AL lawmaker opposed to arming 'lady teachers' - WSFA.com Montgomery Alabama news.

AL lawmaker opposed to arming 'lady teachers'

Rep. Harry Shiver says "lady teachers" don't need to be armed because they already have other responsibilities. (Source: WSFA 12 News file photo) Rep. Harry Shiver says "lady teachers" don't need to be armed because they already have other responsibilities. (Source: WSFA 12 News file photo)
MONTGOMERY, AL (WSFA) -

An Alabama lawmaker opposed to arming teachers in the classroom took some by surprise Thursday at the reasoning for his opposition.

Republican Rep. Harry Shiver made his comment during an Alabama House committee meeting that was working to combine several bills into one that could move forward for debate on the House floor.

Shiver indicated he doesn't believe "lady teachers" should be armed. "We don't need to have a lady teacher in a school that's got a firearm," he said. "I taught for 32 years, and it's mostly ladies that's teaching, and they got more things to worry about than a gun."

He expressed concern about the ability of female teachers to have these responsibilities on top of their other teaching duties.Shivers was backed up by Democratic Rep. Mary Moore, who said there are not many men in the school system. 

"I know in Birmingham you can't find a male, you could go to four or five schools in a row, and there's not one male in any of those schools to do much of anything," Moore said.

Moore went on to say that all the schools in her district hire mostly women in teaching and administrative roles.

"And you know why these superintendents do that?" Moore asked. "They will hire a female over a male teacher because they say it's easier to control a female teacher."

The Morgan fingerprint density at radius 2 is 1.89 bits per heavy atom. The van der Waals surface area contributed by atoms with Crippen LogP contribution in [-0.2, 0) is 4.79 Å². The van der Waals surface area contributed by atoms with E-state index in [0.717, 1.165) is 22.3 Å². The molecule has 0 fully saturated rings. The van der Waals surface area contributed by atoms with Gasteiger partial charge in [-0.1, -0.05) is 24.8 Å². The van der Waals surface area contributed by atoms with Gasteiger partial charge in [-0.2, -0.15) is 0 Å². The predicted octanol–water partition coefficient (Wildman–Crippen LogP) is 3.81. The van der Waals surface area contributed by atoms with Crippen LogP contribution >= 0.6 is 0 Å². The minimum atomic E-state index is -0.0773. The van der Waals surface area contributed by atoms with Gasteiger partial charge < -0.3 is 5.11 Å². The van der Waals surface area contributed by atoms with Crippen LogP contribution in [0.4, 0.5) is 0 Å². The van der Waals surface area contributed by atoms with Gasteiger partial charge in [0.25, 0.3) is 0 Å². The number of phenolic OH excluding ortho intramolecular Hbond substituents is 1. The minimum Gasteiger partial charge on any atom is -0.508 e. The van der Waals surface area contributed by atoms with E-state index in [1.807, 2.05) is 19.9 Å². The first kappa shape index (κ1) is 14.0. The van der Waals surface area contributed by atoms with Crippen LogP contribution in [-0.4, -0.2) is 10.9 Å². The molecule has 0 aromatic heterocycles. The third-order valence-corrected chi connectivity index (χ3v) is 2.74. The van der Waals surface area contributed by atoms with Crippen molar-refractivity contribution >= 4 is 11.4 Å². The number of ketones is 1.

Despite the opposition, the bill that would allow Alabama teachers to be armed in schools was amended and will next head to the House floor for debate.

If passed, only law enforcement and school officials would know which teachers are armed, or even if the school has armed teachers on campus. The bill would leave the decision of arming teachers up to the school district, and armed teachers would be required to go through a 40-hour training course each year. 

Supporters of the bill claim it can be a great last line of defense, while opponents say the state should invest in more resource officers instead. However, Rep. Will Ainsworth, the sponsor of the bill, says arming teachers is the cheaper option. 

"School resource officers are a lot more expensive," Ainsworth said. "The minimum cost I'm aware of is $23,000 for a school resource officer, whereas we have the people already in a lot of these schools that don't have school resource officers that are perfectly capable. Some have served in law enforcement, some have served in the national guard, and they're perfectly capable of doing the role of the school resource officer."

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